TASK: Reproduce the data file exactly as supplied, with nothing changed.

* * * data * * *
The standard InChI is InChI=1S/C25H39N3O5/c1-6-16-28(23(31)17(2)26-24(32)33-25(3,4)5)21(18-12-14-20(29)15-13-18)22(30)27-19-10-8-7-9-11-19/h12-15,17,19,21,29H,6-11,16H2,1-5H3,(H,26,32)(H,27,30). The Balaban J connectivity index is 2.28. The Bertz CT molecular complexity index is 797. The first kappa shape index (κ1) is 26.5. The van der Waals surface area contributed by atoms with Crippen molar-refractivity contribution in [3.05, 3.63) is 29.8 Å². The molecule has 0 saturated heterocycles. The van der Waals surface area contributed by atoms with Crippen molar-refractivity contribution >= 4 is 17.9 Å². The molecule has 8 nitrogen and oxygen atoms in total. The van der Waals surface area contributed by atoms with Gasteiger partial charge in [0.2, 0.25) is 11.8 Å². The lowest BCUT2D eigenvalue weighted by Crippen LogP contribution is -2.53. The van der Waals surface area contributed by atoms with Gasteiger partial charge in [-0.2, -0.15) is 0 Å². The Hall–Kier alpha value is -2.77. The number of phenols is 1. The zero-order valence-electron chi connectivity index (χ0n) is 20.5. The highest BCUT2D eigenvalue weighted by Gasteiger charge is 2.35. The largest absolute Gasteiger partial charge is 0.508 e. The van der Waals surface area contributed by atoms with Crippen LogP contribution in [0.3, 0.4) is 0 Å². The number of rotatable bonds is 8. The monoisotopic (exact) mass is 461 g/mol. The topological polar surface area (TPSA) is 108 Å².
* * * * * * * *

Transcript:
The standard InChI is InChI=1S/C25H39N3O5/c1-6-16-28(23(31)17(2)26-24(32)33-25(3,4)5)21(18-12-14-20(29)15-13-18)22(30)27-19-10-8-7-9-11-19/h12-15,17,19,21,29H,6-11,16H2,1-5H3,(H,26,32)(H,27,30). The Balaban J connectivity index is 2.28. The Bertz CT molecular complexity index is 797. The first kappa shape index (κ1) is 26.5. The van der Waals surface area contributed by atoms with Crippen molar-refractivity contribution in [3.05, 3.63) is 29.8 Å². The molecule has 0 saturated heterocycles. The van der Waals surface area contributed by atoms with Crippen molar-refractivity contribution >= 4 is 17.9 Å². The molecule has 8 nitrogen and oxygen atoms in total. The van der Waals surface area contributed by atoms with Gasteiger partial charge in [0.2, 0.25) is 11.8 Å². The lowest BCUT2D eigenvalue weighted by Crippen LogP contribution is -2.53. The van der Waals surface area contributed by atoms with Gasteiger partial charge in [-0.2, -0.15) is 0 Å². The Hall–Kier alpha value is -2.77. The number of phenols is 1. The zero-order valence-electron chi connectivity index (χ0n) is 20.5. The highest BCUT2D eigenvalue weighted by Gasteiger charge is 2.35. The largest absolute Gasteiger partial charge is 0.508 e. The van der Waals surface area contributed by atoms with Crippen LogP contribution in [0.3, 0.4) is 0 Å². The number of rotatable bonds is 8. The monoisotopic (exact) mass is 461 g/mol. The topological polar surface area (TPSA) is 108 Å².